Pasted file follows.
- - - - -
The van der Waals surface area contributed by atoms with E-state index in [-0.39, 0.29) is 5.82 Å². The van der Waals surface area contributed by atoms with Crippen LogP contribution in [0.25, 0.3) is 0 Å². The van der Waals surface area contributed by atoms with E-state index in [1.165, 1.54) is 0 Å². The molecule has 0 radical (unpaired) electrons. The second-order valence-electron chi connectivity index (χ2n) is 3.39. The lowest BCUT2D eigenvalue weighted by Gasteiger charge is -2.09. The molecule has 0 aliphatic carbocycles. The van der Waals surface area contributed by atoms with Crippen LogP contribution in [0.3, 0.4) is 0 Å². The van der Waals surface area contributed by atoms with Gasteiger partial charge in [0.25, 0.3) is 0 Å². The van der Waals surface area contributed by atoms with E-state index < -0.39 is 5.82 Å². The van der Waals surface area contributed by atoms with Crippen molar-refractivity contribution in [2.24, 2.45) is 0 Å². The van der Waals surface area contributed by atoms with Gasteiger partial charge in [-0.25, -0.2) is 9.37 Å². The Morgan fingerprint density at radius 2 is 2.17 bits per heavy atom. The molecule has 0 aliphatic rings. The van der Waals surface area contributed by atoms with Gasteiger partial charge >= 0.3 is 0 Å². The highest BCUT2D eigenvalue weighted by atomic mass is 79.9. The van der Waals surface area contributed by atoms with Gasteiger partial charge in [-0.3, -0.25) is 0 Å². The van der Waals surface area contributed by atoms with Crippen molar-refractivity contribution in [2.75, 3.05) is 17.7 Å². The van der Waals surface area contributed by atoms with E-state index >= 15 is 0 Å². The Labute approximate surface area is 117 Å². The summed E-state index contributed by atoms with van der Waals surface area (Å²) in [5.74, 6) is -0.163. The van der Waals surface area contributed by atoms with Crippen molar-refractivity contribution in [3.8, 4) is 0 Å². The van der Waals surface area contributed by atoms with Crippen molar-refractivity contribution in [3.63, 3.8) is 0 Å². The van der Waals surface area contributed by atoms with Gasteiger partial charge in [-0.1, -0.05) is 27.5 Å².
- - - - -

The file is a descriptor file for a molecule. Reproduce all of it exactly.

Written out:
The van der Waals surface area contributed by atoms with E-state index in [-0.39, 0.29) is 5.82 Å². The van der Waals surface area contributed by atoms with Crippen LogP contribution in [0.25, 0.3) is 0 Å². The van der Waals surface area contributed by atoms with E-state index in [1.165, 1.54) is 0 Å². The molecule has 0 radical (unpaired) electrons. The second-order valence-electron chi connectivity index (χ2n) is 3.39. The lowest BCUT2D eigenvalue weighted by Gasteiger charge is -2.09. The molecule has 0 aliphatic carbocycles. The van der Waals surface area contributed by atoms with Crippen LogP contribution in [0.3, 0.4) is 0 Å². The van der Waals surface area contributed by atoms with Gasteiger partial charge in [0.25, 0.3) is 0 Å². The van der Waals surface area contributed by atoms with E-state index < -0.39 is 5.82 Å². The van der Waals surface area contributed by atoms with Crippen molar-refractivity contribution in [2.24, 2.45) is 0 Å². The van der Waals surface area contributed by atoms with Gasteiger partial charge in [-0.25, -0.2) is 9.37 Å². The Morgan fingerprint density at radius 2 is 2.17 bits per heavy atom. The molecule has 0 aliphatic rings. The van der Waals surface area contributed by atoms with Gasteiger partial charge >= 0.3 is 0 Å². The highest BCUT2D eigenvalue weighted by atomic mass is 79.9. The van der Waals surface area contributed by atoms with Gasteiger partial charge in [-0.3, -0.25) is 0 Å². The van der Waals surface area contributed by atoms with Crippen molar-refractivity contribution in [2.75, 3.05) is 17.7 Å². The van der Waals surface area contributed by atoms with E-state index >= 15 is 0 Å². The Labute approximate surface area is 117 Å². The summed E-state index contributed by atoms with van der Waals surface area (Å²) in [5.74, 6) is -0.163. The van der Waals surface area contributed by atoms with Crippen molar-refractivity contribution in [3.8, 4) is 0 Å². The van der Waals surface area contributed by atoms with Crippen molar-refractivity contribution in [3.63, 3.8) is 0 Å². The van der Waals surface area contributed by atoms with Gasteiger partial charge in [-0.1, -0.05) is 27.5 Å².